Ok. Now for the punchline -- an effort to understand how this transition might happen. In my last blog post I wrote about the Minority Game -- a simple model of a market in which adaptive agents attempt to profit by using a variety of different strategies. It reproduces the realistic statistics of real markets, despite its simplicity. I expect that some people may wonder if this model can really be useful in exploring real markets. If so, this new work by Johnson and colleagues offers a powerful example of how valuable the minority game can be in action.

Their hypothesis is that the observed transition in market dynamics below one second reflects "a new fundamental transition from a mixed phase of humans and machines, in which humans have time to assess information and act, to an ultrafast all-machine phase in which machines dictate price changes."  They explore this in a model that...
...considers an ecology of N heterogenous agents (machines and/or humans) who repeatedly compete to win in a competition for limited resources. Each agent possesses s > 1 strategies. An agent only participates if it has a strategy that has performed sufficiently well in the recent past. It uses its best strategy at a given timestep. The agents sit watching a common source of information, e.g. recent price movements encoded as a bit-string of length M, and act on potentially profitable patterns they observe.
This is just the minority game as I described it a few days ago. One of the truly significant lessons emerging from its study is that we should expect markets to have two fundamentally distinct phases of dynamics depending on the parameter α=P/N, where P is the number of different past histories the agents can perceive, and N is the number of agents in the game. [P=2M if the agents use bit strings of length M in forming their strategies]. If α is small, then there are lots of players relative to the number of different market histories they can perceive. If α is big, then there are many different possible histories relative to only a few people. These two extremes lead to very different market behaviour.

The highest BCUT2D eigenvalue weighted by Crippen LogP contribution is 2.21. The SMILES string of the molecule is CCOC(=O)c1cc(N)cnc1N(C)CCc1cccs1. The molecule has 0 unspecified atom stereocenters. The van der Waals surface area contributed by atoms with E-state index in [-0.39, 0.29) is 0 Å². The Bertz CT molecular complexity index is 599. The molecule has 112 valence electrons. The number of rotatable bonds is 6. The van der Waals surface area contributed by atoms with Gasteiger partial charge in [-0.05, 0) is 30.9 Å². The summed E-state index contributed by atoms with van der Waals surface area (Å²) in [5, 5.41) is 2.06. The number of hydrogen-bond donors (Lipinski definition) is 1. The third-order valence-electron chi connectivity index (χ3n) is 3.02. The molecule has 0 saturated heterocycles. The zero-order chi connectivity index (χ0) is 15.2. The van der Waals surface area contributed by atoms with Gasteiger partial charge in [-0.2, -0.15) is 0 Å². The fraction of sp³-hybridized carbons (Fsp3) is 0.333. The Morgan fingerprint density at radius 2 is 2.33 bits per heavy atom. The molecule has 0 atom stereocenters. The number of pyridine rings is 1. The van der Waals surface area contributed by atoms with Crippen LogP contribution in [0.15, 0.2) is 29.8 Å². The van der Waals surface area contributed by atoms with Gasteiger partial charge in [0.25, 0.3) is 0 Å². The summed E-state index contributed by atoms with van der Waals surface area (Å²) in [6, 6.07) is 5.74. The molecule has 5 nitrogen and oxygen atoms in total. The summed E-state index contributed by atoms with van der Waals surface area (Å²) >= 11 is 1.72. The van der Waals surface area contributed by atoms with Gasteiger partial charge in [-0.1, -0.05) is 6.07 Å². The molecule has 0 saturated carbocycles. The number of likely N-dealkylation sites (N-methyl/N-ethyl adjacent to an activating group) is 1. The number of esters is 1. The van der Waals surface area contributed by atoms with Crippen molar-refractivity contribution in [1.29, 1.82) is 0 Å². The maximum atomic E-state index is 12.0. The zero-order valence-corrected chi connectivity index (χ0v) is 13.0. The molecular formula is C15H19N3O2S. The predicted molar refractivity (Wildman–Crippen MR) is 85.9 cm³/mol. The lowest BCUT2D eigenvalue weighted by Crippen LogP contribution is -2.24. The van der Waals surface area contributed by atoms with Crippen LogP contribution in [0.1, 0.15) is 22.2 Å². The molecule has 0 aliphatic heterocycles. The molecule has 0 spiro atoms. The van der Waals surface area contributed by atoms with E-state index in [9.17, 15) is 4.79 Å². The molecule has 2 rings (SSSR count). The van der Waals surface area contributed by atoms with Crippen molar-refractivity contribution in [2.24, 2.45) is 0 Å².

Johnson and colleagues suggests that the transition between these regimes is just what shows up in the statistics around the one second threshold. They first argue that the regime for large α (many strategies per agent) should be associated with the trading regime above one second, where both people and machines take part. Why? As they suggest,
We associate this regime (see Fig. 3) with a market in which both humans and machines are dictating prices, and hence timescales above the transition (>1s), for these reasons: The presence of humans actively trading -- and hence their ‘free will’ together with the myriad ways in which they can manually override algorithms -- means that the effective number (i.e. α > 1). Moreover α > 1 implies m is large, hence there are more pieces of information available which suggests longer timescales...  in this α > 1 regime, the average number of agents per strategy is less than 1, hence any crowding effects due to agents coincidentally using the same strategy will be small. This lack of crowding leads our model to predict that any large price movements arising for α > 1 will be rare and take place over a longer duration – exactly as observed in our data for timescales above 1000ms. Indeed, our model’s price output (e.g. Fig. 3, right-hand panel) reproduces the stylized facts associated with financial markets over longer timescales, including a power-law distribution.
What they're getting at here is that crowding in the space of strategies, by creating strong correlations in the strategies of different agents, should tend to make large market movements more likely. After all, if lots of agents come to use the very same strategy, they will all trade the same way at the same time. In this regime above one second, with humans and machine, they suggests there shouldn't be much crowding; the dynamics here do give a power law distribution of movements, but it is what is found in all markets in this regime.

In contrast, they suggest that the sub one second regime should be associated the the α < 1 phase of the minority game: